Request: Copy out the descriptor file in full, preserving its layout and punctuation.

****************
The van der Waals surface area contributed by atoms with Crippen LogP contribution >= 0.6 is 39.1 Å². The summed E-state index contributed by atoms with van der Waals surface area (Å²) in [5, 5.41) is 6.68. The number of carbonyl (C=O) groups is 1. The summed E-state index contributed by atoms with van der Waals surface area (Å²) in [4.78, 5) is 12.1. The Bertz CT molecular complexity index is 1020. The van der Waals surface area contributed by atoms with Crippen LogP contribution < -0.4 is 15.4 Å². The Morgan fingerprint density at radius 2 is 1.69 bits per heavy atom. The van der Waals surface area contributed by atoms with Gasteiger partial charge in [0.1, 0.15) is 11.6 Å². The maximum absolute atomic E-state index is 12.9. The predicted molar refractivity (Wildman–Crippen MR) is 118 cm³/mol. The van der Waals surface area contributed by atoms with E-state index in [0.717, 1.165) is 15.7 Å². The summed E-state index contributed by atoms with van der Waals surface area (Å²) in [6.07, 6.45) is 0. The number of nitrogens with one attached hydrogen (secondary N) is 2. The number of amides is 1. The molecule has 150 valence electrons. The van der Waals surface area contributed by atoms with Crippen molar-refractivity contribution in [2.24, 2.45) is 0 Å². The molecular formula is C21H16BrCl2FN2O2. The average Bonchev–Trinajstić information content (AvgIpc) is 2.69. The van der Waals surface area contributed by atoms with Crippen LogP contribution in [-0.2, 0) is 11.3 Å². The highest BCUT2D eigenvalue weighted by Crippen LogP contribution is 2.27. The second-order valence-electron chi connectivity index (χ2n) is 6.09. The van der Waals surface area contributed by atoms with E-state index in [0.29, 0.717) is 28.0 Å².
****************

The van der Waals surface area contributed by atoms with Crippen LogP contribution >= 0.6 is 39.1 Å². The summed E-state index contributed by atoms with van der Waals surface area (Å²) in [5, 5.41) is 6.68. The number of carbonyl (C=O) groups is 1. The summed E-state index contributed by atoms with van der Waals surface area (Å²) in [4.78, 5) is 12.1. The Bertz CT molecular complexity index is 1020. The van der Waals surface area contributed by atoms with Crippen LogP contribution < -0.4 is 15.4 Å². The Morgan fingerprint density at radius 2 is 1.69 bits per heavy atom. The van der Waals surface area contributed by atoms with Gasteiger partial charge in [0.1, 0.15) is 11.6 Å². The maximum absolute atomic E-state index is 12.9. The predicted molar refractivity (Wildman–Crippen MR) is 118 cm³/mol. The van der Waals surface area contributed by atoms with E-state index in [0.717, 1.165) is 15.7 Å². The summed E-state index contributed by atoms with van der Waals surface area (Å²) in [6.07, 6.45) is 0. The number of nitrogens with one attached hydrogen (secondary N) is 2. The number of amides is 1. The molecule has 150 valence electrons. The van der Waals surface area contributed by atoms with Crippen molar-refractivity contribution in [2.24, 2.45) is 0 Å². The molecular formula is C21H16BrCl2FN2O2. The average Bonchev–Trinajstić information content (AvgIpc) is 2.69. The van der Waals surface area contributed by atoms with Crippen LogP contribution in [-0.2, 0) is 11.3 Å². The highest BCUT2D eigenvalue weighted by Crippen LogP contribution is 2.27. The second-order valence-electron chi connectivity index (χ2n) is 6.09. The van der Waals surface area contributed by atoms with E-state index in [0.29, 0.717) is 28.0 Å².